I know her well enough to know that the phrase, "Don't worry, everything is okay...", means nothing when it's said with palpable fear that I recognize from 26 years of straining to hear the truth in words meant to comfort and distract.
Everything is not okay. I've known that for a while. When I opened up my eyes from the deep sleep of babyloss grief and saw just how old they've become in the last few years, I knew everything was not okay. Not anymore.
I've just pretended otherwise because it was easier that admitting that his heart is failing rapidly. I can't bear to think of that heart being stilled. I can't bear it. So I've been stubbornly burying my head as far down into the sand as it'll possibly go and pretending that I can't hear or see what is achingly obvious.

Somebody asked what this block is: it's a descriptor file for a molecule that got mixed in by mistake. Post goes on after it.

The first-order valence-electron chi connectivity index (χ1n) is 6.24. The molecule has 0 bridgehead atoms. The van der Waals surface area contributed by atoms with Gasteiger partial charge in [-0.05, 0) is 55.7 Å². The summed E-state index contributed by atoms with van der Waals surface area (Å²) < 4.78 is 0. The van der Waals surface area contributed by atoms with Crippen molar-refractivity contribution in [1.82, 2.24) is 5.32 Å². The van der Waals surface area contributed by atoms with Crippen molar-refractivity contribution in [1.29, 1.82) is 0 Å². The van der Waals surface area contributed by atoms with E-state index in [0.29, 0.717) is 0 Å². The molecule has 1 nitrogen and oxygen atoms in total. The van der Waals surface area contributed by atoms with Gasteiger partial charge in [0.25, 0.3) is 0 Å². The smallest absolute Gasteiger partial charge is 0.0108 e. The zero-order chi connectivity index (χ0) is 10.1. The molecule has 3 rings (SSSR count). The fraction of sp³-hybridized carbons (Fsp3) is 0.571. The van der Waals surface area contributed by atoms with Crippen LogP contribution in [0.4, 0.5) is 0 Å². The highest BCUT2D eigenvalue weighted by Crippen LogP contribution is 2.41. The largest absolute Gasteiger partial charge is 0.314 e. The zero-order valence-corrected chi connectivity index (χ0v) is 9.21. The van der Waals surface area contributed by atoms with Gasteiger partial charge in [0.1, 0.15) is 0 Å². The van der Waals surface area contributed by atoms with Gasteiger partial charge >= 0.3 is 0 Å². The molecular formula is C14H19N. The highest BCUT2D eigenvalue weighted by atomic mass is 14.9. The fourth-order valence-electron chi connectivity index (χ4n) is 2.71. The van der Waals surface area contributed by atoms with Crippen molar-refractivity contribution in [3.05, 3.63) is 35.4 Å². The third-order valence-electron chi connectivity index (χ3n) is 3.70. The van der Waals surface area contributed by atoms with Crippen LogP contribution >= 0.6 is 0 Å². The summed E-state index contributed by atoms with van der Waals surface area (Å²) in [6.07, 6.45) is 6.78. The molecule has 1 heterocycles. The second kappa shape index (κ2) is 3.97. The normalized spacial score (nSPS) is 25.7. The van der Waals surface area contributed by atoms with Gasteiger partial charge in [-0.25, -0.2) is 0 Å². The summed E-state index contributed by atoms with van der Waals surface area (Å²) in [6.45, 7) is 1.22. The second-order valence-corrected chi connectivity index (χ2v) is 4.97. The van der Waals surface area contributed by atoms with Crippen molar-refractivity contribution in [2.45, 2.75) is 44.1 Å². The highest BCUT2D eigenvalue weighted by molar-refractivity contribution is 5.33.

His heart is failing.
In February 1984, during an ordinary school lunch period, I found out that fathers aren't immortal. I found out that a dad so strong he used to be able to turn me upside down, lifet me up and let me walk on the ceiling, is only as strong as his heart.
In June 1998 I comforted myself with the knowledge that he probably had another 10 - 15 years, according to the doctor who implanted the defibrillator following his sudden cardiac arrest.
In August 2004, while pregnant with Thomas, I learned that even sickly fathers can be as strong as an ox; that they can survive defibrillator replacement surgery at 74 and thrive in only the way a stubborn Irish father with a bum ticker can.
I won't grieve before it's time. I won't. He would hate that as much as he hates knowing he's eventually going to be the cause of such awful grief.
So I won't.
But I can't promise I won't still cry every once in a while. Someone with a heart as loved as his should expect nothing less.